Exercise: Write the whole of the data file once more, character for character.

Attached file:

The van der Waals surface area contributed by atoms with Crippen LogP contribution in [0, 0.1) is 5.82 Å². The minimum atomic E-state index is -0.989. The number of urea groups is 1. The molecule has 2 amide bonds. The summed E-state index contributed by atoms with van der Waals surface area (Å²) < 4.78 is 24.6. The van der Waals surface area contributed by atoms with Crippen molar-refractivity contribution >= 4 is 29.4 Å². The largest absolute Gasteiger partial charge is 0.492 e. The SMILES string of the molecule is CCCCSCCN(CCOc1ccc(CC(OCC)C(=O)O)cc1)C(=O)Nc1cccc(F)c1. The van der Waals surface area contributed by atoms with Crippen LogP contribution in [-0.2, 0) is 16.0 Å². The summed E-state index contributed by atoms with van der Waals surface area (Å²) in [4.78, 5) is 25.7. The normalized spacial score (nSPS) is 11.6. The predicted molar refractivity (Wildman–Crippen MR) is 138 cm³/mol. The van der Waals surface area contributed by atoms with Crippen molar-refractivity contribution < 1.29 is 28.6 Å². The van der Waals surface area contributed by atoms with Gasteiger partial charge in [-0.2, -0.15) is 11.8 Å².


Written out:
The van der Waals surface area contributed by atoms with Crippen LogP contribution in [0, 0.1) is 5.82 Å². The minimum atomic E-state index is -0.989. The number of urea groups is 1. The molecule has 2 amide bonds. The summed E-state index contributed by atoms with van der Waals surface area (Å²) < 4.78 is 24.6. The van der Waals surface area contributed by atoms with Crippen molar-refractivity contribution >= 4 is 29.4 Å². The largest absolute Gasteiger partial charge is 0.492 e. The SMILES string of the molecule is CCCCSCCN(CCOc1ccc(CC(OCC)C(=O)O)cc1)C(=O)Nc1cccc(F)c1. The van der Waals surface area contributed by atoms with Crippen LogP contribution in [-0.2, 0) is 16.0 Å². The summed E-state index contributed by atoms with van der Waals surface area (Å²) in [4.78, 5) is 25.7. The normalized spacial score (nSPS) is 11.6. The predicted molar refractivity (Wildman–Crippen MR) is 138 cm³/mol. The van der Waals surface area contributed by atoms with Crippen molar-refractivity contribution < 1.29 is 28.6 Å². The van der Waals surface area contributed by atoms with Gasteiger partial charge in [-0.2, -0.15) is 11.8 Å².